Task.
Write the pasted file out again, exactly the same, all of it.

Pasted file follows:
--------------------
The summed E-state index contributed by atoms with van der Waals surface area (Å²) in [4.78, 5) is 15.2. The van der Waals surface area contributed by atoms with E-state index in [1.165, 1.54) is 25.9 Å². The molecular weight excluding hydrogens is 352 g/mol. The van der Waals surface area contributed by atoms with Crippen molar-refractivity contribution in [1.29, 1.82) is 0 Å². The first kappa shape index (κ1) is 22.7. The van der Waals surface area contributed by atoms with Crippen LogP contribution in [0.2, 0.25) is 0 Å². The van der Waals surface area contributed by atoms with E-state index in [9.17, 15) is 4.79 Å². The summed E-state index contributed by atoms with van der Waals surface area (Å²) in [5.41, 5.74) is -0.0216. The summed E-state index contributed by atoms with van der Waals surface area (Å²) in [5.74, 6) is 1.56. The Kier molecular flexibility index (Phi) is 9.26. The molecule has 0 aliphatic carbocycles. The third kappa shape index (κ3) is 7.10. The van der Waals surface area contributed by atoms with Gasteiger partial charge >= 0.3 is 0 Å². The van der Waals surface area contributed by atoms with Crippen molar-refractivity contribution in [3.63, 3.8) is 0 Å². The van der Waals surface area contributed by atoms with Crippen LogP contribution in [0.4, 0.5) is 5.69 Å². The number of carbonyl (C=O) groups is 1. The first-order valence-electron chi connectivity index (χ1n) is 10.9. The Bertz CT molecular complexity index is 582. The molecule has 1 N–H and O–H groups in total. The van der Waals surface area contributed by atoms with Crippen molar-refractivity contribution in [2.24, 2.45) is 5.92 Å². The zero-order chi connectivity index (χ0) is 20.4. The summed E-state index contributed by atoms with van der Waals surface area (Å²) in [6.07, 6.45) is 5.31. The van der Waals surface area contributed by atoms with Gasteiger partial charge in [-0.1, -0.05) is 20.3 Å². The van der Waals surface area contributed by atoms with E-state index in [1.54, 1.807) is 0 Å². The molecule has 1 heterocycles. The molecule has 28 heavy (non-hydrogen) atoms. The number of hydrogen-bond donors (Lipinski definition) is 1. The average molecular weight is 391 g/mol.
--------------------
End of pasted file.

The summed E-state index contributed by atoms with van der Waals surface area (Å²) in [4.78, 5) is 15.2. The van der Waals surface area contributed by atoms with E-state index in [1.165, 1.54) is 25.9 Å². The molecular weight excluding hydrogens is 352 g/mol. The van der Waals surface area contributed by atoms with Crippen molar-refractivity contribution in [1.29, 1.82) is 0 Å². The first kappa shape index (κ1) is 22.7. The van der Waals surface area contributed by atoms with Crippen LogP contribution in [0.2, 0.25) is 0 Å². The van der Waals surface area contributed by atoms with E-state index in [9.17, 15) is 4.79 Å². The summed E-state index contributed by atoms with van der Waals surface area (Å²) in [5.41, 5.74) is -0.0216. The summed E-state index contributed by atoms with van der Waals surface area (Å²) in [5.74, 6) is 1.56. The Kier molecular flexibility index (Phi) is 9.26. The molecule has 0 aliphatic carbocycles. The third kappa shape index (κ3) is 7.10. The van der Waals surface area contributed by atoms with Gasteiger partial charge >= 0.3 is 0 Å². The van der Waals surface area contributed by atoms with Crippen molar-refractivity contribution in [3.63, 3.8) is 0 Å². The van der Waals surface area contributed by atoms with Crippen LogP contribution in [0.4, 0.5) is 5.69 Å². The number of carbonyl (C=O) groups is 1. The first-order valence-electron chi connectivity index (χ1n) is 10.9. The Bertz CT molecular complexity index is 582. The molecule has 1 N–H and O–H groups in total. The van der Waals surface area contributed by atoms with Crippen molar-refractivity contribution in [2.24, 2.45) is 5.92 Å². The zero-order chi connectivity index (χ0) is 20.4. The summed E-state index contributed by atoms with van der Waals surface area (Å²) in [6.07, 6.45) is 5.31. The van der Waals surface area contributed by atoms with Gasteiger partial charge in [-0.1, -0.05) is 20.3 Å². The van der Waals surface area contributed by atoms with E-state index in [1.54, 1.807) is 0 Å². The molecule has 1 heterocycles. The molecule has 28 heavy (non-hydrogen) atoms. The number of hydrogen-bond donors (Lipinski definition) is 1. The average molecular weight is 391 g/mol.